Coming off a lengthy festival run, including awards at BlackStar and New Orleans respectively, the debut feature from director Shatara Michelle Ford is finally heading to theaters (both physical and online), and it’s one of the first must-see releases of the still young 2021.
Entitled Test Pattern, this realist drama stars Brittany S. Hall as Renesha, a beautiful young woman who, one night while out with her friends, meets a charming man by the name of Evan, played brilliantly by Will Brill. However, that’s not really where the film begins. See, Test Pattern isn’t your run of the mill romantic drama. Instead, the film opens on a drunken Renesha, sitting emotionless on a bed in a mysterious bedroom with a nameless man. Viewers instantly know what’s happened, what’s just occurred out of our collective view. Jumping then to a bustling bar with a charming meet-cute in Renesha’s future, this jarring shift of tone and atmosphere is at the very core of what makes Test Pattern so endlessly powerful.
For lack of a better word or phrase, Test Pattern is a rape drama. While the early portion of the film is spent getting to know both Renesha and her seemingly lovely new boyfriend just as their relationship begins, the opening shots are never forgotten, with its haunted red neon hue clouding every second of what follows. Yet, there’s real beauty here as well. The chemistry between Hall and Brill is rightly engrossing, with his seemingly effortless charm coming off not as coy or dismissive but simply human and tender. Hall’s the true standout though, giving Renesha an incredible backbone, turning in a performance that’s lived in, textured and evolves with every new scene. It’s a subtle, powerful performance in a film of equal nuance.
As the film ultimately catches up with what the opening scene glanced at, the film shifts into something completely different. It’s exactly what viewers likely expect given the tone and mood of that cold open, with Ford intimately and humanely telling the story of a young black woman taken advantage of by a man. The scenes of the attack are not subtle but nor are they manipulative, instead finding Ford giving a haziness to the proceedings, with close-ups and stylized neon red lighting giving the sequence an almost surreal abstraction.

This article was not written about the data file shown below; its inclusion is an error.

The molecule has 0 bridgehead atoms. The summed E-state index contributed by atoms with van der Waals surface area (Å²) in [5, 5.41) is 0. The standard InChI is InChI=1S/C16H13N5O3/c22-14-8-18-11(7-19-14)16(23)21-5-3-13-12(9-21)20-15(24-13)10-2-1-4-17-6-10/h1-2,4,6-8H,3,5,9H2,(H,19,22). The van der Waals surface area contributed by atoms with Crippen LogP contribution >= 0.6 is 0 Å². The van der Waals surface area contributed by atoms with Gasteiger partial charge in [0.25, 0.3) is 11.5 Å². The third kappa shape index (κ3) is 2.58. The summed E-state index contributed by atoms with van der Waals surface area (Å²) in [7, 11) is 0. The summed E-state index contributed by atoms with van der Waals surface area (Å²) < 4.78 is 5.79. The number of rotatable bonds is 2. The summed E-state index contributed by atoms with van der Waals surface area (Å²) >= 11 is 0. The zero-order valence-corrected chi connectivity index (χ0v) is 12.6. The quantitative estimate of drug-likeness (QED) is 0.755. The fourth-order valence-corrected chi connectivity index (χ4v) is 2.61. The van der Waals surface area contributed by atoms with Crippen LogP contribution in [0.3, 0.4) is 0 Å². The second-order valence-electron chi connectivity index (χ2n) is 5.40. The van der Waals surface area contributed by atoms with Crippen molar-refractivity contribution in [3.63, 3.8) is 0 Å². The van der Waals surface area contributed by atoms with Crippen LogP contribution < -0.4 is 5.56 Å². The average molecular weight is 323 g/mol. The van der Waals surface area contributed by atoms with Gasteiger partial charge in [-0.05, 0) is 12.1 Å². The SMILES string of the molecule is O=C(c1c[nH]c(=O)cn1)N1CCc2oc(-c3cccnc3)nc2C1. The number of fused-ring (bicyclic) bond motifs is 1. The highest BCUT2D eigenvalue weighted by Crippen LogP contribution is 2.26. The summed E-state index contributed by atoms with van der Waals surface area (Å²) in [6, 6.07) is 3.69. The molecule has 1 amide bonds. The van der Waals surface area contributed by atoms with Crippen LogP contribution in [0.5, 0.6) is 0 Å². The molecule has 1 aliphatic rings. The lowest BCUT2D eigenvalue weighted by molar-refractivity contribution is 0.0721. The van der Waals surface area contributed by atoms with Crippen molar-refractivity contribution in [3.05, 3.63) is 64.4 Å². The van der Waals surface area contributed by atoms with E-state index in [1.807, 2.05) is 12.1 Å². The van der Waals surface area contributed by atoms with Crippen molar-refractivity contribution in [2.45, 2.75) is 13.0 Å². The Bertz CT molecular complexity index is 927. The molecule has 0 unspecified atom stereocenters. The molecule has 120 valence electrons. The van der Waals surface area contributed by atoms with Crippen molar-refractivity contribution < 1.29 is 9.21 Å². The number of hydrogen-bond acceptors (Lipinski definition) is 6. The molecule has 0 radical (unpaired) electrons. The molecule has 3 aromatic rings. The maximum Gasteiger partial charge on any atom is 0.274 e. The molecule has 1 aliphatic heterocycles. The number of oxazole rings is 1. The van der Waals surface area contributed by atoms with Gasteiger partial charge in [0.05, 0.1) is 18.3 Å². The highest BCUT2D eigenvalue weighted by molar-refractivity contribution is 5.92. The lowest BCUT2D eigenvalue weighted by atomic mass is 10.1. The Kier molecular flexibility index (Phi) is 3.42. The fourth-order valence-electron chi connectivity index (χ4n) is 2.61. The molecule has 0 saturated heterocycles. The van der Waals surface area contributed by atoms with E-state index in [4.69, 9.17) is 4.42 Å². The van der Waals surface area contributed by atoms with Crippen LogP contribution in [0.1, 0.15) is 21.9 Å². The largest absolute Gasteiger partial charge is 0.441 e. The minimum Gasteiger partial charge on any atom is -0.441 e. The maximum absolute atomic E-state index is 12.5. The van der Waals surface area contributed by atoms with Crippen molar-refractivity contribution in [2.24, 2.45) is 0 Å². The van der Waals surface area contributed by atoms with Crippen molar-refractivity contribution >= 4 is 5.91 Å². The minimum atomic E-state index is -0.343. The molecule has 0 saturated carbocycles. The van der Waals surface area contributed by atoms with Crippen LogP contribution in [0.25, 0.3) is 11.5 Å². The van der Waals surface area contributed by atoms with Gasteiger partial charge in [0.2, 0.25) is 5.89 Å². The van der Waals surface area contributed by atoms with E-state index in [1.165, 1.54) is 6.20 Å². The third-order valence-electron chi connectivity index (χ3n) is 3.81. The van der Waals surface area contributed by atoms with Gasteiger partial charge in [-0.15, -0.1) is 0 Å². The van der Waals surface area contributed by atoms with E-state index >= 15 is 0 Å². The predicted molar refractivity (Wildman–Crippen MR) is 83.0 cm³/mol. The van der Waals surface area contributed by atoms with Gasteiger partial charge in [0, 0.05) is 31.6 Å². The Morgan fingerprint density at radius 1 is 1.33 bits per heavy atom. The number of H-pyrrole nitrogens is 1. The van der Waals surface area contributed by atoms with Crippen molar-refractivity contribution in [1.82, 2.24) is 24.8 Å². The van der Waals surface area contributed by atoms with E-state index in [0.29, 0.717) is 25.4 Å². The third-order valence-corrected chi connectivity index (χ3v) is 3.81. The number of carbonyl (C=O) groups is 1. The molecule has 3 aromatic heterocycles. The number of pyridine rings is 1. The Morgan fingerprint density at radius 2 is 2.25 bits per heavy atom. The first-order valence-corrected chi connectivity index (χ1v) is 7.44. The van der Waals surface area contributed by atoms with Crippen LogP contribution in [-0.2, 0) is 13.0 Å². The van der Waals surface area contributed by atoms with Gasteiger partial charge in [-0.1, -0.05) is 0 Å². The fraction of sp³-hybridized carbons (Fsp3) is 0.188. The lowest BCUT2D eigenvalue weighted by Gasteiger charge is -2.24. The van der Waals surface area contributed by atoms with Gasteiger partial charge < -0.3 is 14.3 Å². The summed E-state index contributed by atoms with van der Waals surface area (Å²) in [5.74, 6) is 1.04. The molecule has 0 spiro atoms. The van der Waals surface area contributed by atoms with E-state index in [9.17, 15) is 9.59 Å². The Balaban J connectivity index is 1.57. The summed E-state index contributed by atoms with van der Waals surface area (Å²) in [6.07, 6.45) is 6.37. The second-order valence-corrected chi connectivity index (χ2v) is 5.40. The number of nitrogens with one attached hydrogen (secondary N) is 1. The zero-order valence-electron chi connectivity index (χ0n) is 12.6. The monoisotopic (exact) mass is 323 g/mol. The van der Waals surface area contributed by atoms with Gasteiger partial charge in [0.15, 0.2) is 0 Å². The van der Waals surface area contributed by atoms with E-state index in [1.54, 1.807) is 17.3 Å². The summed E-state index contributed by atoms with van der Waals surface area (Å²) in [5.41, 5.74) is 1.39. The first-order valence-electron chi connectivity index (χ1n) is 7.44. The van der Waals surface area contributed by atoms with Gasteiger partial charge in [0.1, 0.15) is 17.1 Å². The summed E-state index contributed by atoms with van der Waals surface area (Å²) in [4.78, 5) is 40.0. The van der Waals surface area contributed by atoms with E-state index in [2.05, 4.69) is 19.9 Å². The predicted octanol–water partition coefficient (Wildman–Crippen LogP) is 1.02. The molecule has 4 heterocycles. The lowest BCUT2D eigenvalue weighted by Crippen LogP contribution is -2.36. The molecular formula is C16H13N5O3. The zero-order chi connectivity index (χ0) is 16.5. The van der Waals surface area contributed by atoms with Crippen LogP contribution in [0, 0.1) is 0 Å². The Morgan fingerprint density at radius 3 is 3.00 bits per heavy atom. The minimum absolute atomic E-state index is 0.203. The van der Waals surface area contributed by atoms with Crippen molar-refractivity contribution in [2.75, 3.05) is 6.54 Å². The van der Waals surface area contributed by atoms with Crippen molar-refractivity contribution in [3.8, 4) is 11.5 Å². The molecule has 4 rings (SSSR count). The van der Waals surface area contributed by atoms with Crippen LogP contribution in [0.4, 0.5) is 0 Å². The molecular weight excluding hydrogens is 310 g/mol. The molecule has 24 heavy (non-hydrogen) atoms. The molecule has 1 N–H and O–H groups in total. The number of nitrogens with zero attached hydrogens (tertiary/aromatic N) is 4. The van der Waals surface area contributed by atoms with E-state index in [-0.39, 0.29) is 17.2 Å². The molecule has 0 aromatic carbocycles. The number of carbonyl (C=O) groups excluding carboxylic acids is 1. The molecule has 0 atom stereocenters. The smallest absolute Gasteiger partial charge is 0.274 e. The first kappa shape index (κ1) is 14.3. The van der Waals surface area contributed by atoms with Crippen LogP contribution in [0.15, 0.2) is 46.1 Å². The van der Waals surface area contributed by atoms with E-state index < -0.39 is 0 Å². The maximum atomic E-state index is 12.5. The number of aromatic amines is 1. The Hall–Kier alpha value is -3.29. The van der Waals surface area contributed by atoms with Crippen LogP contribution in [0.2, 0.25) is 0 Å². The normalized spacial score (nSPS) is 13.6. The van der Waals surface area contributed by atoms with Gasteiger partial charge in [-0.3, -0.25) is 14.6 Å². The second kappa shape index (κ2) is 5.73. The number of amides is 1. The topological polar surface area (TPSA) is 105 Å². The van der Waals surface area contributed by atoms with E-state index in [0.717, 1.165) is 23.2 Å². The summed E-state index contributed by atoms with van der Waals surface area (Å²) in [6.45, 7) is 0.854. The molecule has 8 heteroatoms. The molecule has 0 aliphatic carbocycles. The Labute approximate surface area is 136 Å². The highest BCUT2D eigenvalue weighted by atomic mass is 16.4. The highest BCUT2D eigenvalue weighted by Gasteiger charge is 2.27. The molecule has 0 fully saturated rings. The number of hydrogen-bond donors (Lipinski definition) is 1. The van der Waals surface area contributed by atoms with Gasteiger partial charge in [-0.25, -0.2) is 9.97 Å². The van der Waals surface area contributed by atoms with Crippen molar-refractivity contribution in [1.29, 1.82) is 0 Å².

And then the morning after.
Shifting the film’s focus once again, Ford uses this assault as a launching pad for not just a deconstruction of gender politics in the modern world, but also a profoundly moving character study of a couple crumbling under the weight of one party’s trauma, and also a haunting tale of racial politics in healthcare. The back end of the film consists of a strangely frustrated Evan bringing the rattled Renesha to various hospitals in search of a rape kit. The couple deal with bureaucracies and all the red tape found therein, with little real movement forward. Ford’s directorial style never shifts however, with their camera lingering on faces and the expressions that ultimately tell more of a story than anything verbalized. At just 82 minutes, Test Pattern is an incredibly taut narrative despite a non-linear structure, with jumps in time feeling entirely natural because Ford, as writer and director, has complete control over their story. A film about race, gender and the prejudices power structures have regarding both, Test Pattern is one of the first big discoveries of 2021.